Bottom line?

So, the EU is driving this from the top down across all technologies. But, that’s not our style. In fact, Chairwoman Stevens was very clear in her opening remarks:

“…we must be cautious about any heavy-handed government policies that risk doing more harm than good. The United States has long benefited from an open, industry-led, bottom-up approach to most standard setting. Proposals that respond to real or perceived risks to US competitiveness by restricting participation or asserting more government control will almost certainly come back to bite us.”9

In his testimony, Dr. Olthoff clearly defined US standards as “…the technical foundation enabling global trade, competitiveness and innovation…,” with our voluntary, consensus standards system as being “bottom-up, industry-driven and sector focused.”10 While Germicidal UV Irradiation (GUVI) is a small but growing component of the US international market, its importance to our nation’s healthcare sector in these days of ongoing pandemics is unquestioned. Accordingly, we’re aggressively maintaining our healthcare sector focus as we develop new standards that directly address and enhance the credibility and applicability of GUVI technologies and devices, working in close partnership with all of our MOU collaborators (e.g., IES, ASHRAE, NEMA, GLA, EPRI and NIST).

Where are we going?

Chairwoman Stevens also very plainly affirmed, “To maintain US competitiveness and push back on unfair tactics, we must ensure US stakeholders are well represented and well prepared at standards setting meetings.”11 With this in mind, we are reaching out to our MOU collaborators and other organizations in the GUVI community, looking to form a council to define, select, prioritize, coordinate and execute plans for developing the necessary standards to increase the acceptance and ensure the credible application of GUVI technologies across the US and worldwide. Initial rollout is planned for the IUVA Americas Conference, so watch this space. We invite you to join us. More to come.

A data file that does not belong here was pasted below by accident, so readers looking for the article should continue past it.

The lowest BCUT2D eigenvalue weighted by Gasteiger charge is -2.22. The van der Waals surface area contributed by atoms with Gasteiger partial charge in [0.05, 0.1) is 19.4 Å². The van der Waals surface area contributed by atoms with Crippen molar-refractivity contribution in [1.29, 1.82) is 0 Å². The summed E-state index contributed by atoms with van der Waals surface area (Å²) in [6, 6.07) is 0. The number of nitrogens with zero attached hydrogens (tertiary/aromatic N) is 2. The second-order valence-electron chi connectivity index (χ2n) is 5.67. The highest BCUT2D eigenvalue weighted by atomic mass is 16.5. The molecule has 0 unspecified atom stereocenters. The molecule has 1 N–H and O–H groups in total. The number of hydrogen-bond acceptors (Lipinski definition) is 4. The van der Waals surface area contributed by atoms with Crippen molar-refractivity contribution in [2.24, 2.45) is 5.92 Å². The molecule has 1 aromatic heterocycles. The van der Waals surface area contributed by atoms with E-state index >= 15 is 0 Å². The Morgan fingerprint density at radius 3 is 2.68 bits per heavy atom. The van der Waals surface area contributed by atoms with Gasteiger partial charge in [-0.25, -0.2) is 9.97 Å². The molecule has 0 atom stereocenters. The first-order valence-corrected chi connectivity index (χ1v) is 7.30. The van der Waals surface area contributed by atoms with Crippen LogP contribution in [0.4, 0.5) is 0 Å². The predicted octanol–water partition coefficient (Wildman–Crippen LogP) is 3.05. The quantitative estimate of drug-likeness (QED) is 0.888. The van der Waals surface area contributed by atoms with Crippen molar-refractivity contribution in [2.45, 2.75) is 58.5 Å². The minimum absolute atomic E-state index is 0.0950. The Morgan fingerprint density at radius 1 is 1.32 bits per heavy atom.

In the end, it’s all about saving lives.


  1. House Subcommittee on Research and Technology (HSC-R&T), March 17, 2022, (, last accessed 27 July 2022
  2. Video of the Proceedings, HSC-R&T March 17, 2022, (, last accessed 27 July 2022
  3. Chairwoman H. Stevens’ Opening Statement, HSC-R&T, March 17, 2022, (, last accessed 27 July 2022
  4. Dir. J. Olthoff’s Statement to the HSC-R&T, March 17, 2022, (, last accessed 27 July 2022
  5. Ibid.
  6. Stevens, March 17, 2022, (, last accessed 27 July 2022
  7. The European Commission, “An EU Strategy on Standardisation – Setting global standards in support of a resilient, green and digital EU single market,” dtd 2 Feb 2022, (, last accessed 27 July 2022
  8. Ibid.
  9. Stevens, March 17, 2022, (, last accessed 27 July 2022
  10. Olthoff, March 17, 2022, (, last accessed 27 July 2022
  11. Stevens, March 17, 2022, (, last accessed 27 July 2022

The IUVA Healthcare/UV Working Group endeavors to promote the acceptance of UV disinfecting technologies as a credible, valued part of environmental management throughout the healthcare industry. In this column, the UV community will be updated on these efforts and the latest information on UV technology as it pertains to the healthcare industry.

Contact: Troy Cowan,